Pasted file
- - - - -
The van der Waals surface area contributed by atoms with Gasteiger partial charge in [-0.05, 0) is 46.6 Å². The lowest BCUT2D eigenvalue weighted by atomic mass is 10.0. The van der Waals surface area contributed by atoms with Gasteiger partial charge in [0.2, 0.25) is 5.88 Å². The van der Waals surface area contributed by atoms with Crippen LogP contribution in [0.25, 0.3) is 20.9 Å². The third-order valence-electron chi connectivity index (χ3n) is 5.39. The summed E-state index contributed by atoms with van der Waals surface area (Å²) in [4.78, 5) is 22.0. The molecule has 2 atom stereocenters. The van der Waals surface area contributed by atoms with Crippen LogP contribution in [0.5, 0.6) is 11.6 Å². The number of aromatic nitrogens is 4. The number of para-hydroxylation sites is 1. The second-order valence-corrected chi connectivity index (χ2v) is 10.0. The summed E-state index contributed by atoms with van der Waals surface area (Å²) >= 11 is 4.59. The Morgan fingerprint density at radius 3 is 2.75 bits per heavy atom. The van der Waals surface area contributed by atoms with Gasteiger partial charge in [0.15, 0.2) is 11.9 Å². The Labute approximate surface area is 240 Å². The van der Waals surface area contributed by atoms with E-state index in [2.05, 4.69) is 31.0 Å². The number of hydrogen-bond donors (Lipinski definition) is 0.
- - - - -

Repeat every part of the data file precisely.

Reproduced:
The van der Waals surface area contributed by atoms with Gasteiger partial charge in [-0.05, 0) is 46.6 Å². The lowest BCUT2D eigenvalue weighted by atomic mass is 10.0. The van der Waals surface area contributed by atoms with Gasteiger partial charge in [0.2, 0.25) is 5.88 Å². The van der Waals surface area contributed by atoms with Crippen LogP contribution in [0.25, 0.3) is 20.9 Å². The third-order valence-electron chi connectivity index (χ3n) is 5.39. The summed E-state index contributed by atoms with van der Waals surface area (Å²) in [4.78, 5) is 22.0. The molecule has 2 atom stereocenters. The van der Waals surface area contributed by atoms with Crippen LogP contribution in [0.5, 0.6) is 11.6 Å². The number of aromatic nitrogens is 4. The number of para-hydroxylation sites is 1. The second-order valence-corrected chi connectivity index (χ2v) is 10.0. The summed E-state index contributed by atoms with van der Waals surface area (Å²) >= 11 is 4.59. The Morgan fingerprint density at radius 3 is 2.75 bits per heavy atom. The van der Waals surface area contributed by atoms with Gasteiger partial charge in [0.15, 0.2) is 11.9 Å². The Labute approximate surface area is 240 Å². The van der Waals surface area contributed by atoms with E-state index in [2.05, 4.69) is 31.0 Å². The number of hydrogen-bond donors (Lipinski definition) is 0.